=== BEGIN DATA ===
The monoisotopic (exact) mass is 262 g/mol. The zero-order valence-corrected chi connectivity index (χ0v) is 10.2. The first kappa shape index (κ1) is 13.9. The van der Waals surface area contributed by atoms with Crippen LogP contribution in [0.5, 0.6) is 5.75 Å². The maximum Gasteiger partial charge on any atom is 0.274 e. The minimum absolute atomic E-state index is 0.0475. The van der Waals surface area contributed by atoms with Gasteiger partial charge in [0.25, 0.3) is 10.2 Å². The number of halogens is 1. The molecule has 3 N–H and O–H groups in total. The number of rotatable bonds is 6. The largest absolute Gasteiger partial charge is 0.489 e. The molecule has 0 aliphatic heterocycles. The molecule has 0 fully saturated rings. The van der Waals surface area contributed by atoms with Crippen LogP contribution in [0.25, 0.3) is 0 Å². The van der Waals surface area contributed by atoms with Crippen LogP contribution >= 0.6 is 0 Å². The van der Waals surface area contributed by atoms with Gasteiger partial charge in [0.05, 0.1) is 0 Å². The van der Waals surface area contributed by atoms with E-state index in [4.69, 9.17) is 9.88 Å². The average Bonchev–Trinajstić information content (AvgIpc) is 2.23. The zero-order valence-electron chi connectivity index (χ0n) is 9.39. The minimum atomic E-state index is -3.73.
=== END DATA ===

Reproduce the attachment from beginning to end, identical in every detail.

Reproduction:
The monoisotopic (exact) mass is 262 g/mol. The zero-order valence-corrected chi connectivity index (χ0v) is 10.2. The first kappa shape index (κ1) is 13.9. The van der Waals surface area contributed by atoms with Crippen LogP contribution in [0.5, 0.6) is 5.75 Å². The maximum Gasteiger partial charge on any atom is 0.274 e. The minimum absolute atomic E-state index is 0.0475. The van der Waals surface area contributed by atoms with Gasteiger partial charge in [0.25, 0.3) is 10.2 Å². The number of halogens is 1. The molecule has 3 N–H and O–H groups in total. The number of rotatable bonds is 6. The largest absolute Gasteiger partial charge is 0.489 e. The molecule has 0 aliphatic heterocycles. The molecule has 0 fully saturated rings. The van der Waals surface area contributed by atoms with Crippen LogP contribution in [0.25, 0.3) is 0 Å². The van der Waals surface area contributed by atoms with Crippen LogP contribution >= 0.6 is 0 Å². The van der Waals surface area contributed by atoms with Gasteiger partial charge in [0.05, 0.1) is 0 Å². The van der Waals surface area contributed by atoms with E-state index in [4.69, 9.17) is 9.88 Å². The average Bonchev–Trinajstić information content (AvgIpc) is 2.23. The zero-order valence-electron chi connectivity index (χ0n) is 9.39. The minimum atomic E-state index is -3.73.